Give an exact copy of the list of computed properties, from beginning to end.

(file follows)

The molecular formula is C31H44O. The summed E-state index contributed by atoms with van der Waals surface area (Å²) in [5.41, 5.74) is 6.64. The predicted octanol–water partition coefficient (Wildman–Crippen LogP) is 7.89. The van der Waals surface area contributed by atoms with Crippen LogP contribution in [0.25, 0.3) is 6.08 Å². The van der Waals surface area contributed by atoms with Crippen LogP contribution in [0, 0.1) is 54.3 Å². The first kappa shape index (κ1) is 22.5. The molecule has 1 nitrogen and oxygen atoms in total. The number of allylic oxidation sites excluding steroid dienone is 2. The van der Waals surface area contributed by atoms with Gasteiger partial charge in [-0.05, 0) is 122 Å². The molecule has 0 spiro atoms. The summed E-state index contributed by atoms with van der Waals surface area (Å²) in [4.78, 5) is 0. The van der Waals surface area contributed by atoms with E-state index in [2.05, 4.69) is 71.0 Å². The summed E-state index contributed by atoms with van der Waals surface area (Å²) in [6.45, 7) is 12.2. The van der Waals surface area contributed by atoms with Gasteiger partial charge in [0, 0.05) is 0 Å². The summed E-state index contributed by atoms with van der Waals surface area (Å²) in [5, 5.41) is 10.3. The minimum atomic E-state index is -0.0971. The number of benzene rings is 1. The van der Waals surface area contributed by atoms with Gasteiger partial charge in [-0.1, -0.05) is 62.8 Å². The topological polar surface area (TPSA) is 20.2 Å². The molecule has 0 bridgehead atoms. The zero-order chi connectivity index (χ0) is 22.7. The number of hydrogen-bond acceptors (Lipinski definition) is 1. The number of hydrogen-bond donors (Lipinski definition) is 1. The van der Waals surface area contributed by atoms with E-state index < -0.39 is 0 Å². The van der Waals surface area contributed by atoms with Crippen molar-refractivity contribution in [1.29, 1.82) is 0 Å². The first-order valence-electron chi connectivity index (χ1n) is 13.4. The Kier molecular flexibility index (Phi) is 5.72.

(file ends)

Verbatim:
The molecular formula is C31H44O. The summed E-state index contributed by atoms with van der Waals surface area (Å²) in [5.41, 5.74) is 6.64. The predicted octanol–water partition coefficient (Wildman–Crippen LogP) is 7.89. The van der Waals surface area contributed by atoms with Crippen LogP contribution in [0.25, 0.3) is 6.08 Å². The van der Waals surface area contributed by atoms with Crippen LogP contribution in [0, 0.1) is 54.3 Å². The first kappa shape index (κ1) is 22.5. The molecule has 1 nitrogen and oxygen atoms in total. The number of allylic oxidation sites excluding steroid dienone is 2. The van der Waals surface area contributed by atoms with Gasteiger partial charge in [-0.05, 0) is 122 Å². The molecule has 0 spiro atoms. The summed E-state index contributed by atoms with van der Waals surface area (Å²) in [4.78, 5) is 0. The van der Waals surface area contributed by atoms with E-state index in [2.05, 4.69) is 71.0 Å². The summed E-state index contributed by atoms with van der Waals surface area (Å²) in [6.45, 7) is 12.2. The van der Waals surface area contributed by atoms with Gasteiger partial charge in [0, 0.05) is 0 Å². The summed E-state index contributed by atoms with van der Waals surface area (Å²) in [5, 5.41) is 10.3. The minimum atomic E-state index is -0.0971. The number of benzene rings is 1. The van der Waals surface area contributed by atoms with Gasteiger partial charge in [-0.1, -0.05) is 62.8 Å². The topological polar surface area (TPSA) is 20.2 Å². The molecule has 0 bridgehead atoms. The zero-order chi connectivity index (χ0) is 22.7. The number of hydrogen-bond acceptors (Lipinski definition) is 1. The number of hydrogen-bond donors (Lipinski definition) is 1. The van der Waals surface area contributed by atoms with E-state index < -0.39 is 0 Å². The van der Waals surface area contributed by atoms with Crippen molar-refractivity contribution in [1.29, 1.82) is 0 Å². The first-order valence-electron chi connectivity index (χ1n) is 13.4. The Kier molecular flexibility index (Phi) is 5.72.